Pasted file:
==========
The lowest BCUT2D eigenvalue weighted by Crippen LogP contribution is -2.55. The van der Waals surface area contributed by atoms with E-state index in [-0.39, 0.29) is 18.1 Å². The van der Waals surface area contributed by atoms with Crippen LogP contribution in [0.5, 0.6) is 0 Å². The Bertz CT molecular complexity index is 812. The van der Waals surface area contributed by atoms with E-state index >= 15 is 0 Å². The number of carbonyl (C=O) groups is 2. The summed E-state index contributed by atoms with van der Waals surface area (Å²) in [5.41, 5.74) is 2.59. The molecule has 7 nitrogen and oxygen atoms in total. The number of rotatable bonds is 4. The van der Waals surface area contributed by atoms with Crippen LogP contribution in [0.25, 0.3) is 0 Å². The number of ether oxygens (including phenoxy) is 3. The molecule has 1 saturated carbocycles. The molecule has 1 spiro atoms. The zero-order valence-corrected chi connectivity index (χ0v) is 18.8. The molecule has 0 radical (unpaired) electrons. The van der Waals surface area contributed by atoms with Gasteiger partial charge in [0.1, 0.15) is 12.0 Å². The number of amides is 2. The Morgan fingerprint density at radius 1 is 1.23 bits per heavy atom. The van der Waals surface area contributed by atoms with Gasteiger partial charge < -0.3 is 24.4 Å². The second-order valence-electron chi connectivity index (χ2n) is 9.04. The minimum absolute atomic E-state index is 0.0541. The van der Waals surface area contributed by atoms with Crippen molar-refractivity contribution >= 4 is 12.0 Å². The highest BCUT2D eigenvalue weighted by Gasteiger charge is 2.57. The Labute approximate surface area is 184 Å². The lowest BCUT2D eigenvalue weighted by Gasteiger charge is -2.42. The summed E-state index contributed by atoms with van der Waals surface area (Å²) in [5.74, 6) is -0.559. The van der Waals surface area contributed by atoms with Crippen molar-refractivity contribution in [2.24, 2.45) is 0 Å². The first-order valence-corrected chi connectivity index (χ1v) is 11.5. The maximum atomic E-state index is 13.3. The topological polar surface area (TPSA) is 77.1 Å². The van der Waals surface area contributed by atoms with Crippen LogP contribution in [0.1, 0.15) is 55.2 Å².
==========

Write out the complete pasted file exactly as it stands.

The lowest BCUT2D eigenvalue weighted by Crippen LogP contribution is -2.55. The van der Waals surface area contributed by atoms with E-state index in [-0.39, 0.29) is 18.1 Å². The van der Waals surface area contributed by atoms with Crippen LogP contribution in [0.5, 0.6) is 0 Å². The Bertz CT molecular complexity index is 812. The van der Waals surface area contributed by atoms with E-state index >= 15 is 0 Å². The number of carbonyl (C=O) groups is 2. The summed E-state index contributed by atoms with van der Waals surface area (Å²) in [5.41, 5.74) is 2.59. The molecule has 7 nitrogen and oxygen atoms in total. The number of rotatable bonds is 4. The van der Waals surface area contributed by atoms with Crippen LogP contribution in [0.25, 0.3) is 0 Å². The number of ether oxygens (including phenoxy) is 3. The molecule has 1 saturated carbocycles. The molecule has 1 spiro atoms. The zero-order valence-corrected chi connectivity index (χ0v) is 18.8. The molecule has 0 radical (unpaired) electrons. The van der Waals surface area contributed by atoms with Gasteiger partial charge in [0.1, 0.15) is 12.0 Å². The number of amides is 2. The Morgan fingerprint density at radius 1 is 1.23 bits per heavy atom. The van der Waals surface area contributed by atoms with Gasteiger partial charge < -0.3 is 24.4 Å². The second-order valence-electron chi connectivity index (χ2n) is 9.04. The minimum absolute atomic E-state index is 0.0541. The van der Waals surface area contributed by atoms with Crippen molar-refractivity contribution >= 4 is 12.0 Å². The highest BCUT2D eigenvalue weighted by Gasteiger charge is 2.57. The Labute approximate surface area is 184 Å². The lowest BCUT2D eigenvalue weighted by Gasteiger charge is -2.42. The summed E-state index contributed by atoms with van der Waals surface area (Å²) in [5.74, 6) is -0.559. The van der Waals surface area contributed by atoms with Crippen molar-refractivity contribution in [2.24, 2.45) is 0 Å². The first-order valence-corrected chi connectivity index (χ1v) is 11.5. The maximum atomic E-state index is 13.3. The topological polar surface area (TPSA) is 77.1 Å². The van der Waals surface area contributed by atoms with Crippen LogP contribution in [0.1, 0.15) is 55.2 Å².